‘This farewell does her justice’


Queen Elizabeth’s coffin is driven in a rusted carriage along the Long Walk to Windsor Castle.Photo Lee Smith/AP

It is not only the silences that go through the marrow during Queen Elizabeth’s state funeral, but also the sounds. The cannons in Hyde Park. Big Ben’s dull clatter. Irish and Scottish bagpipes guards. The click of army boots against the asphalt in The Mall. The Order of Angels in Westminster Abbey. That God save the king. And more specifically: the sobs from those present, for whom this climax of ten days of public mourning is just a little too much.

London is Monday afternoon, to paraphrase William Shakespeare, ‘full of sounds’ during the biggest funeral that not only the British but the rest of the world has ever seen. Sounds of sadness, sounds of thanks and sounds of hope. Saying goodbye to the Little Great Queen who has been on the throne for more than seventy years, the words ‘Great’ and ‘United’ in Great Britain and the United Kingdom regain their old meaning.

Hundreds of thousands of Britons came to the capital on Monday morning, or already Sunday evening, to help make history. With sleeping bags. With thermos. With Mr Kipling cakes. With flag. With unresolved grief. They all want a nice place around the Palace of Westminster, where the late Queen lay in state until Monday morning, and Westminster Abbey, the place where Elizabeth was married, crowned and where the funeral would now take place.

Hidden feelings

The gun carriage on which the royal body rested is being pulled by 142 sailors, just as it was at Victoria’s funeral 121 years ago. Back then, it was really the artillery’s job, but the bad weather made the horses unmanageable. The Royal Navy then came to the rescue. This is how British history works: a series of coincidences and improvisations. Elizabeth was never meant to be queen. It was the result of her uncle’s love life.

From the beginning, she has sought God’s support in her vocation, which the Anglican funeral service testifies to. It is completely different from Diana’s farewell a quarter of a century ago. No Elton John on the piano, no emotional speeches and no celebrities, but hopeful hymns and hymns. As then, Harry and William walk side by side behind the coffin, as does nine-year-old George, the future king, after much discussion, with his two-year-younger sister Charlotte.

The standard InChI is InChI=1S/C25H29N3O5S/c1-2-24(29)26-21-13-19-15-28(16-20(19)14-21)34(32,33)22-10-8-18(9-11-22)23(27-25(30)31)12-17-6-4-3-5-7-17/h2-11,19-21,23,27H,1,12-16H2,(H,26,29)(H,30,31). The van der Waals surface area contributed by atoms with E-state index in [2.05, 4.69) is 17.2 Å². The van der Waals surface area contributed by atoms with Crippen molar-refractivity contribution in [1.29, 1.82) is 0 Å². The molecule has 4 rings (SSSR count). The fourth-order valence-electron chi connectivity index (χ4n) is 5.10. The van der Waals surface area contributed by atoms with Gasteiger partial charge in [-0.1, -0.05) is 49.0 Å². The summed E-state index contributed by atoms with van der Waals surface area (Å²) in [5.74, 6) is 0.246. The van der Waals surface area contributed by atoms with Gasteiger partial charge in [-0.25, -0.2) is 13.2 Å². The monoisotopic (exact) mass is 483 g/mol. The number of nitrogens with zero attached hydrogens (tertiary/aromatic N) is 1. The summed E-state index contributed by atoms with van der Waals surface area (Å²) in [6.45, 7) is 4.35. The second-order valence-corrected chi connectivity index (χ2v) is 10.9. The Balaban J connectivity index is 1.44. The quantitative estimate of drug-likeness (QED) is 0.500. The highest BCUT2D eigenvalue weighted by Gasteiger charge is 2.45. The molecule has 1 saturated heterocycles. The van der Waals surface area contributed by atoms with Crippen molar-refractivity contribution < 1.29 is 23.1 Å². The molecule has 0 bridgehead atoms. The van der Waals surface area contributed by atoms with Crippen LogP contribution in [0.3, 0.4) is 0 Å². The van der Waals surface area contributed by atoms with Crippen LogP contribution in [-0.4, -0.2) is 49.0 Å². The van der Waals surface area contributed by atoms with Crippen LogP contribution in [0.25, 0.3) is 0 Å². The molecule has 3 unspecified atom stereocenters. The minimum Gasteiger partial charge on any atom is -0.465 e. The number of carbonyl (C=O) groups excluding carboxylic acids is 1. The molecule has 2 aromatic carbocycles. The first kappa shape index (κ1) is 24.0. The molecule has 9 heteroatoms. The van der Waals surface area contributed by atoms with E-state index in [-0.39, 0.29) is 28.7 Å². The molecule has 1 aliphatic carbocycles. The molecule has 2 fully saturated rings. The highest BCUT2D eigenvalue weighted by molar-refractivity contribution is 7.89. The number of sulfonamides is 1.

The head of the Commonwealth, Baroness Scotland, and the head of her government, Prime Minister Liz Truss, read from the Bible, while the head of the Anglican Church, Archbishop Justin Welby, preached. ‘We will meet again‘ he quotes Vera Lynn. The most touching moment comes at the end, when the royal bagpiper, Pipe Major Paul Burns, plays a final tribute and lets the sound die by walking away towards the light. In the British way, emotions were hidden in ritual and ceremony.

King Charles pays tribute as he departs from Wellington Arch on the day of the state funeral of his mother, Queen Elizabeth II.  Image Toby Melville / Reuters

King Charles pays tribute as he departs from Wellington Arch on the day of the state funeral of his mother, Queen Elizabeth II.Image Toby Melville / Reuters

If you want to follow the whole ceremony closely, you have to rely on the big screens in Hyde Park, where you can occasionally smell gunpowder. The place where The Rolling Stones, the kings of rock, stood a few months ago is now home to thousands of spectators who have brought blankets and provisions. Where in the last days the row served as a symbol of Britishness, the picnic, that other British specialty, is now part of the national mourning process.

deeply religious princess

Gary Tootill donned his burgundy beret from his Parachute Regiment for the occasion and sat on the medals he earned in Bosnia, Belize and Northern Ireland, as well as the three medals from three Royal Jubilees. “It’s an honor to have served her,” says the 54-year-old veteran, “and to have been served by her.” He proudly displays a photo showing how he met the Queen as a 20-year-old during an army exercise near Salisbury. “This farewell does her justice,” he says, eyeing his marching brothers-in-arms with a glass of rosé.

In addition to sadness, pride is also a dominant emotion for 31-year-old Sophie Nielson, who is looking at the flag for the recent platinum anniversary. “Her death has reunited the country and I hope this will be her legacy,” she says. ‘My lasting memory of Her Majesty? Her humor and how she managed to survive as a young person in a man’s world.’ A little further on, an old man sings The Lord is my shepherd with, the deeply religious princess’s favorite hymn.

There is silence – even planes have been diverted – as the coffin is put back on the mountain by soldiers who had come over from Iraq. A long mourning march then begins towards Wellington Arch near Hyde Park Corner. Slowly, the crème de la crème of the armed forces march across The Mall, the wide boulevard created for occasions like these. Walking behind the coffin, in full regalia, are King Charles and other members of the Royal Family. The gates of Buckingham Palace are open, but the funeral procession is marching past.

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